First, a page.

CEDAR CITY — Plans are moving forward on a proposed ice rink facility upgrade and pavilion to be built at Cedar’s City’s Aquatic Center.
At its regular action meeting Tuesday evening, the Cedar City Council unanimously agreed to enter into a memorandum of understanding with Staheli Rec. Management, a nonprofit private enterprise that plans to operate the rink under a new 20-year lease agreement with the city.
Dallin Staheli, general manager of Staheli West company, showed the council members and other city officials a slideshow that explained the proposal in detail, along with the history and evolution of the current ice rink known as “The Glacier,” located at the city-owned property at 2090 W. Royal Hunte Drive.
What started out as a simple ice sheet surrounded by straw bales six years ago is now a popular wintertime venue that hosts everything from large-group skating parties to collegiate hockey games, he said.
After taking over the operation three years ago from a group called YETI — Youth and Enthusiasts Together for Ice, Inc. — the Stahelis have been managing and operating the current rink for the past three years.
Staheli said his company envisions an upgraded facility, dubbed Cedar City Pavilion, which will provide local residents with various year-round recreation options.
Upgraded features and amenities include adding a roof to shelter the rink from the elements, although the structure will still be open to the outside on the north and east sides. Additionally, the ice sheet will be increased to NHL regulation size for hockey, with spectator seating also being added. In addition, there will be a heated indoor lobby with concession area, restrooms, expanded skate rentals, locker rooms and changing areas, Staheli said.
Outside of winter months, the ice rink would revert to a concrete surface, where it could be used for roller skating and other sports, including pickleball, dodgeball, volleyball and various other activities, Staheli explained.
The total cost of the upgrade project is estimated to be between $2.2 million and $2.8 million, but Staheli said they will work to get the price down to the lower end of that range. According to the proposal outlined in the Memorandum of Understanding, the Stahelis will privately fund the cost of constructing the building and facilities, with the city just picking up the tab for the utility bills, not to exceed $85,000 annually.
Staheli said at the meeting he expects the actual amount of the utility bills to be considerably less than the $85,000 mentioned. He also said the chilling system used for the ice could be used to heat water for the swimming pools in the adjacent building, thereby saving the city even more money.
“Kids are going to love the facility,” Staheli added. “The community is very excited about it.”
The memorandum, which simply allows both parties to move forward with the proposal until a formal lease agreement can be signed, does have built-in opt-out clauses. “Exit strategy” options, including those covering both positive and negative future scenarios, were also addressed during the meeting.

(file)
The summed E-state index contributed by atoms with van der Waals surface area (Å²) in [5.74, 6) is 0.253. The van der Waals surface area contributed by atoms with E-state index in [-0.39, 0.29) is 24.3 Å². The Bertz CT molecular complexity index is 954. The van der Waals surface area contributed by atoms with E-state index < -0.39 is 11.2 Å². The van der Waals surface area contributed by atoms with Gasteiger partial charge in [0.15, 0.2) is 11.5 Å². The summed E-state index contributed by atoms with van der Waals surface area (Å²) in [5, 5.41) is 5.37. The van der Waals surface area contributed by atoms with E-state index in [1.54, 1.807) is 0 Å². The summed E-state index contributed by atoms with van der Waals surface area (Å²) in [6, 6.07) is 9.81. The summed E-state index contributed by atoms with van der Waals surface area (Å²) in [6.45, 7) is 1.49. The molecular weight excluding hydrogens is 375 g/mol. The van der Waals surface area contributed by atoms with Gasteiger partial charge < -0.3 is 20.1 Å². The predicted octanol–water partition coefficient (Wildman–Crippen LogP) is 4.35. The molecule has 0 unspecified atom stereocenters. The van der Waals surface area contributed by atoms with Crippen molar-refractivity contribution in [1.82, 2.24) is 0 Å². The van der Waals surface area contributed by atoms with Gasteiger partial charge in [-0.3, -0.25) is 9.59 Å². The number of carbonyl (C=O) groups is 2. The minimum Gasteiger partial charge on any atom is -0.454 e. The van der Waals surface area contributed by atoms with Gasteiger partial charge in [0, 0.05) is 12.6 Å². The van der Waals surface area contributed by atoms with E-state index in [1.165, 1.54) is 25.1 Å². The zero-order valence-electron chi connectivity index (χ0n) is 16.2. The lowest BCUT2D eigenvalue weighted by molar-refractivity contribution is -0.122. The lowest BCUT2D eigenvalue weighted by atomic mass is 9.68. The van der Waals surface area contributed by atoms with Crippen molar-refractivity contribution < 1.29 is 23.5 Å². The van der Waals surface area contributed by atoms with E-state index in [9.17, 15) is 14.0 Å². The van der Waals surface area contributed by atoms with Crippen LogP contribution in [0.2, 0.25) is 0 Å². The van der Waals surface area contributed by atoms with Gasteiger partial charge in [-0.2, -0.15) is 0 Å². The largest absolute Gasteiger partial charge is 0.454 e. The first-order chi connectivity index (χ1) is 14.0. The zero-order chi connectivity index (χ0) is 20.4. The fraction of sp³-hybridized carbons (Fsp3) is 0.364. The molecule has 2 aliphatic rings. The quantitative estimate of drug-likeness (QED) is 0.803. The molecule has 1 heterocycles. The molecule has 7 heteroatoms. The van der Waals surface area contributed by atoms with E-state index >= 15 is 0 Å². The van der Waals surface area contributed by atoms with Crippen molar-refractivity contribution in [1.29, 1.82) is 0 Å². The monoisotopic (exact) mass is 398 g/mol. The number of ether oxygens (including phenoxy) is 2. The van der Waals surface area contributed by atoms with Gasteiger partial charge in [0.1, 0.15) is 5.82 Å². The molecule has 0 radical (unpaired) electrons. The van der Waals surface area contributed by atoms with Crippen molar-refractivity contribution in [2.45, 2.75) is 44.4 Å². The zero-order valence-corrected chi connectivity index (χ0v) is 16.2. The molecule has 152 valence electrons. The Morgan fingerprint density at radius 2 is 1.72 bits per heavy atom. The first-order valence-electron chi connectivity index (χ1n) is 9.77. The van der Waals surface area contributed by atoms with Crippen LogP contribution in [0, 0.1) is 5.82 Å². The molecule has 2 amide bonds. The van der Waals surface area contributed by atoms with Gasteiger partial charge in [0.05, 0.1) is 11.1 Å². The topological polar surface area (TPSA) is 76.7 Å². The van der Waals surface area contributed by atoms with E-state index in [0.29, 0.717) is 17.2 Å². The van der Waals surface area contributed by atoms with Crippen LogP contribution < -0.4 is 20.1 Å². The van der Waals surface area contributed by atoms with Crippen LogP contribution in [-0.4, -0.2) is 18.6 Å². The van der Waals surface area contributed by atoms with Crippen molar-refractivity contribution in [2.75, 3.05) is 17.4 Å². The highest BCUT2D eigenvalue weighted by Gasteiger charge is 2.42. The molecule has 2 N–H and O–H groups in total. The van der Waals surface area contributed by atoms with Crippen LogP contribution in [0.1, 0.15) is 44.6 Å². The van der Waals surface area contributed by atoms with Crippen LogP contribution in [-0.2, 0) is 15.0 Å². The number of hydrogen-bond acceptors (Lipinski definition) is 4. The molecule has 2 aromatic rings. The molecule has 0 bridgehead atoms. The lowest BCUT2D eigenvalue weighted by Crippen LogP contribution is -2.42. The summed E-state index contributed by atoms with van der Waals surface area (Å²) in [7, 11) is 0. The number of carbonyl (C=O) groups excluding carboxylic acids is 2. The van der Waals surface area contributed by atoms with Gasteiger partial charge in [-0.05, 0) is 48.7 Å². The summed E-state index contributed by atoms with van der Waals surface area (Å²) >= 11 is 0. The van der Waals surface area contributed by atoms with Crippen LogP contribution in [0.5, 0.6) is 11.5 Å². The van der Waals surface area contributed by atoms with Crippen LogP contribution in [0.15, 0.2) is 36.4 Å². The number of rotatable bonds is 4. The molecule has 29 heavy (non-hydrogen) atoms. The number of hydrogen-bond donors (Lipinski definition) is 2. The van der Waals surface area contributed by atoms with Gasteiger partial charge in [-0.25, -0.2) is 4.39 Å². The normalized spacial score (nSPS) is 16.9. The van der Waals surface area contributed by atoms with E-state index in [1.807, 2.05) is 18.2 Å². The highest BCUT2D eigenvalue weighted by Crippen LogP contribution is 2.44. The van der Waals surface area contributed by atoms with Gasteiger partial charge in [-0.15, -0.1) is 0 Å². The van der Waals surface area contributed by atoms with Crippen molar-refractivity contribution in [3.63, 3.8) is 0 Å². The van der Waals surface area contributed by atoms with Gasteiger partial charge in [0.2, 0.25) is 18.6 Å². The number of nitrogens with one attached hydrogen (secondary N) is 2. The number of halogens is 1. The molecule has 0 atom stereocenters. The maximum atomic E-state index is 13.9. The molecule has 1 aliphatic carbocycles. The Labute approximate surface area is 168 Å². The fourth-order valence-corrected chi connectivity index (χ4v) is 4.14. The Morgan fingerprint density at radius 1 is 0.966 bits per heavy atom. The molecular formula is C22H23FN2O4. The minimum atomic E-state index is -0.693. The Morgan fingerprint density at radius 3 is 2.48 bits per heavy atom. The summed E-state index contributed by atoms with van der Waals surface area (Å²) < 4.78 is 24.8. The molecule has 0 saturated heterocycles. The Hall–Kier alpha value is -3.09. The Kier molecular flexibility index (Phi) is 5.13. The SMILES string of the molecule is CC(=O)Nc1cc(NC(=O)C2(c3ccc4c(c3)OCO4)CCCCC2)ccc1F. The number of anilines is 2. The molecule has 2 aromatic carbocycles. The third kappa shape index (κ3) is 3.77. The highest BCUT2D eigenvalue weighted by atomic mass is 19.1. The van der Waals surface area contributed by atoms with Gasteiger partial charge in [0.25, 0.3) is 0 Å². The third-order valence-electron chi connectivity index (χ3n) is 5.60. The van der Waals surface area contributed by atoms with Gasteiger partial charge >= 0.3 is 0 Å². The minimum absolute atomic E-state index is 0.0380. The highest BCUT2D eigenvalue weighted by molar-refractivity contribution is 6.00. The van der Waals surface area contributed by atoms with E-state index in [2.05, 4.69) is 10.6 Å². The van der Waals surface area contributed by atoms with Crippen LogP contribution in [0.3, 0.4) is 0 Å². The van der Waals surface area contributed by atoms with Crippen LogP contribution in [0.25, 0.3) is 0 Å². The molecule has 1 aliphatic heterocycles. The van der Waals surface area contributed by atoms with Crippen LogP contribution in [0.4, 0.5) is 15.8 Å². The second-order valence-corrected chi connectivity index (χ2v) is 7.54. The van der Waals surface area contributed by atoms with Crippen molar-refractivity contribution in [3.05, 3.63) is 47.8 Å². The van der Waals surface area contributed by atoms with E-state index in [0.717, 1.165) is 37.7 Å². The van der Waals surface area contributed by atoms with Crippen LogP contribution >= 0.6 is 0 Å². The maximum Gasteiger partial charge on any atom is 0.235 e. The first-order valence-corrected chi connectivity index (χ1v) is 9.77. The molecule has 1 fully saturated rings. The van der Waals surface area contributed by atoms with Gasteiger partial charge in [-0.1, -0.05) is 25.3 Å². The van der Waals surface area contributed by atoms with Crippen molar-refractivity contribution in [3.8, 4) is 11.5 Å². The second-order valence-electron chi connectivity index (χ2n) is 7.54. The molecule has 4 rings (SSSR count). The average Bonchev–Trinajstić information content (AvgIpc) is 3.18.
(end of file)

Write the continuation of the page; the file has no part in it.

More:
The relatively unusual public-private partnership prompted multiple mentions of the phrase “think outside the box” by those in attendance at the council meeting.
“I have a box cutter,” quipped Dave Staheli, Dallin’s father and owner of Staheli West. The elder Staheli also addressed the council Tuesday, answering questions and concerns.
One of the issues raised by a few residents included the pressing need for more basketball/volleyball gym space, as mentioned by city sports and recreation program manager Jennifer Weaver during a separate presentation made earlier in the meeting.
However, the Stahelis said the ice pavilion proposal still leaves open the option for indoor gymnasium facilities to be built in the future, either at the same place as the rink or in a different location..
“In no way does moving forward with this proposal crush the dream of building gyms in the future, nor would rejecting this proposal guarantee that the gyms will be built,” the Stahelis noted in their slideshow. “(We) believe moving forward with this proposal will create a wave of positivity around recreation facilities that will make the community at large more likely to support future facilities like the gyms and more.”
City Manager Paul Bittmenn said during the meeting that the city is due to retire a substantial portion of its debt obligations in a couple years, which could possibly free up additional city funding for gyms and other needed facilities.
Now that the green light has been given by the council, Dallin Staheli told Cedar City News the next step for his company is to secure financing and obtain developers’ detailed construction plans.
“Then, we will need commitments from contractors and suppliers to bring the price down,” he said. “Then we get it done. We already have nearly a dozen contractors and suppliers who have pledged their support.”
Councilman Paul Cozzens, one of the four council members who unanimously voted in favor of the proposal Tuesday night, said afterward the decision was “a no-brainer,” in his opinion.
“It has proven successful for six years,” Cozzens said. “It will do really well, I believe.”
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